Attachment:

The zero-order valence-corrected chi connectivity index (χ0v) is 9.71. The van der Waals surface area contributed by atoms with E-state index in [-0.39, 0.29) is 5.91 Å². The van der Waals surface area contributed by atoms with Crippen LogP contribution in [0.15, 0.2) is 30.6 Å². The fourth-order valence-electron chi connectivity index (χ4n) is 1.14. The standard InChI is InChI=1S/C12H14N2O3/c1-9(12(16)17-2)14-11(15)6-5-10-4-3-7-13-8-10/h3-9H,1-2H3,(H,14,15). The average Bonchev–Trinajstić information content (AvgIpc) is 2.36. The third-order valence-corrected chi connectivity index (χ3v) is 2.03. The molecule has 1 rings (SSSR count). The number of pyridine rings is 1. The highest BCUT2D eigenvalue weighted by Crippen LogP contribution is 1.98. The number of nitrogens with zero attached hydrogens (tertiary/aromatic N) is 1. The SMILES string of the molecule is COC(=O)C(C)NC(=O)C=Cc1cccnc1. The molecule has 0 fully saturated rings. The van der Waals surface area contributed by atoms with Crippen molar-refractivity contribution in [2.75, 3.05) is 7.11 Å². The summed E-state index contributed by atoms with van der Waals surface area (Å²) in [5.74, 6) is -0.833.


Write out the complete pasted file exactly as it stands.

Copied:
The zero-order valence-corrected chi connectivity index (χ0v) is 9.71. The van der Waals surface area contributed by atoms with E-state index in [-0.39, 0.29) is 5.91 Å². The van der Waals surface area contributed by atoms with Crippen LogP contribution in [0.15, 0.2) is 30.6 Å². The fourth-order valence-electron chi connectivity index (χ4n) is 1.14. The standard InChI is InChI=1S/C12H14N2O3/c1-9(12(16)17-2)14-11(15)6-5-10-4-3-7-13-8-10/h3-9H,1-2H3,(H,14,15). The average Bonchev–Trinajstić information content (AvgIpc) is 2.36. The third-order valence-corrected chi connectivity index (χ3v) is 2.03. The molecule has 1 rings (SSSR count). The number of pyridine rings is 1. The highest BCUT2D eigenvalue weighted by Crippen LogP contribution is 1.98. The number of nitrogens with zero attached hydrogens (tertiary/aromatic N) is 1. The SMILES string of the molecule is COC(=O)C(C)NC(=O)C=Cc1cccnc1. The molecule has 0 fully saturated rings. The van der Waals surface area contributed by atoms with Crippen molar-refractivity contribution in [2.75, 3.05) is 7.11 Å². The summed E-state index contributed by atoms with van der Waals surface area (Å²) in [5.74, 6) is -0.833.